Merchants raked in an estimated $59.1 billion in sales from Thanksgiving Day through Sunday during Black Friday sales, up from $52.4 billion a year earlier, according to the National Retail Federation. Millions flocked to stores and browsed online, and spending per shopper jumped 6 percent to $423.
"Everyone is feeling very bullish," said Matthew Shay, chief executive of the National Retail Federation. "We are really seeing a five-day weekend that started on Thursday and ends on Monday. The entire week is really getting extended with special promotions that roll out in waves."
Shoppers were drawn in by sales offers earlier than ever before, some as early as 8 PM Thanksgiving day. 30 percent of consumers who went out shopping over the long weekend were in stores by midnight Thanksgiving, of which 40 percent were between the ages 18 and 34.
The Thursday deals likely sapped some enthusiasm for Friday sales, as it was estimated that Black Friday sales were down 1.8 percent to $11.2 billion. "There was definitely more hype this year for Black Friday, and the shoppers came out in droves," said James Rushing, a partner in the retail practice at consulting firm A.T. Kearney.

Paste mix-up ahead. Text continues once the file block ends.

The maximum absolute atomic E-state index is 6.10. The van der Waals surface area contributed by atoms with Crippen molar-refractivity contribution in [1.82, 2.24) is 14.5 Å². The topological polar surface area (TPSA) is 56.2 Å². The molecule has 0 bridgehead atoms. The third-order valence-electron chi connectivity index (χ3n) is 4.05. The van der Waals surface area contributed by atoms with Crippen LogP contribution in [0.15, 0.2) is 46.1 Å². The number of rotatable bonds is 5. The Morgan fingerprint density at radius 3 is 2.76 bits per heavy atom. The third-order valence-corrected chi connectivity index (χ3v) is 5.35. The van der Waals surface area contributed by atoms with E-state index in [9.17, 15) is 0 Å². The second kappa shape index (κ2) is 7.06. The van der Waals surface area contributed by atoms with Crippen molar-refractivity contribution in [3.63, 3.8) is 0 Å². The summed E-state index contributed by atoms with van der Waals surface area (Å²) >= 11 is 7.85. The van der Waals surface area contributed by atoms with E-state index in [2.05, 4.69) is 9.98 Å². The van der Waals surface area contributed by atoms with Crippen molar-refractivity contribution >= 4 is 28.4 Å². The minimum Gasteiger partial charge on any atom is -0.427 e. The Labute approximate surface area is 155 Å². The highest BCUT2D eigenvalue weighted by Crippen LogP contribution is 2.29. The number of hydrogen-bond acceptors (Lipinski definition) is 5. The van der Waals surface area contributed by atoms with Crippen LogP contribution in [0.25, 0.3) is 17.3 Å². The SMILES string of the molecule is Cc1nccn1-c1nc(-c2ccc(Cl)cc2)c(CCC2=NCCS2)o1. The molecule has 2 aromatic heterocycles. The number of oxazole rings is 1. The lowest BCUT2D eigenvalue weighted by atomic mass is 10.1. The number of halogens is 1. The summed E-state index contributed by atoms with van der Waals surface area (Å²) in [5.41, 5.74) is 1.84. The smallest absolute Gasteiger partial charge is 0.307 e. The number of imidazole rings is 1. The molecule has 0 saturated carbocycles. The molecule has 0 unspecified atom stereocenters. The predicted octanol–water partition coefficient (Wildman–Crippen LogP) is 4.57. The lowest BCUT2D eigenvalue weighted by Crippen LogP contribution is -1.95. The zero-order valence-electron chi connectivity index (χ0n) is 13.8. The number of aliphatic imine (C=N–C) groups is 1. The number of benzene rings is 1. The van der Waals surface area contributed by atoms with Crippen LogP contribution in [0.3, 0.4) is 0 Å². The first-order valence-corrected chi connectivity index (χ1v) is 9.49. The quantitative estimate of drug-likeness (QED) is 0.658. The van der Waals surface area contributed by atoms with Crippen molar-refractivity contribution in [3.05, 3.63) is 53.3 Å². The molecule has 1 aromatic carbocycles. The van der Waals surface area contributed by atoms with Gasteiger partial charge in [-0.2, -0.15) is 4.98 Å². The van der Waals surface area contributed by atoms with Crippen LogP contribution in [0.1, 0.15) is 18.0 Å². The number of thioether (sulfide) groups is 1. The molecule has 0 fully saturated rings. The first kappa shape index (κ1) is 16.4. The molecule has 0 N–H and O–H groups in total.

A positive sign for sellers in their confidence in the economy is that sales prices for 75 percent or more off were far rarer. "Retailers are feeling more confident about consumer sentiment," said Kearney. "They were more focused on making a profit" rather than just making the sale, which "has potential to lead to a stronger fourth quarter."
Despite the good returns, there's still concern over the "fiscal cliff," where tax hikes and spending cuts go into effect at the first of the year. "The economic concern is still out there as are the political concerns," Shay said. "For that reason people are more prepared this holiday season to spend what they got and look for value, because of what might happen next year."
"It was quite apparent this year the self-gifting process during Black Friday was on the rise," said Marshal Cohen, chief industry analyst at NPD Group, estimating at least a quarter of shoppers treated themselves to a present over the weekend.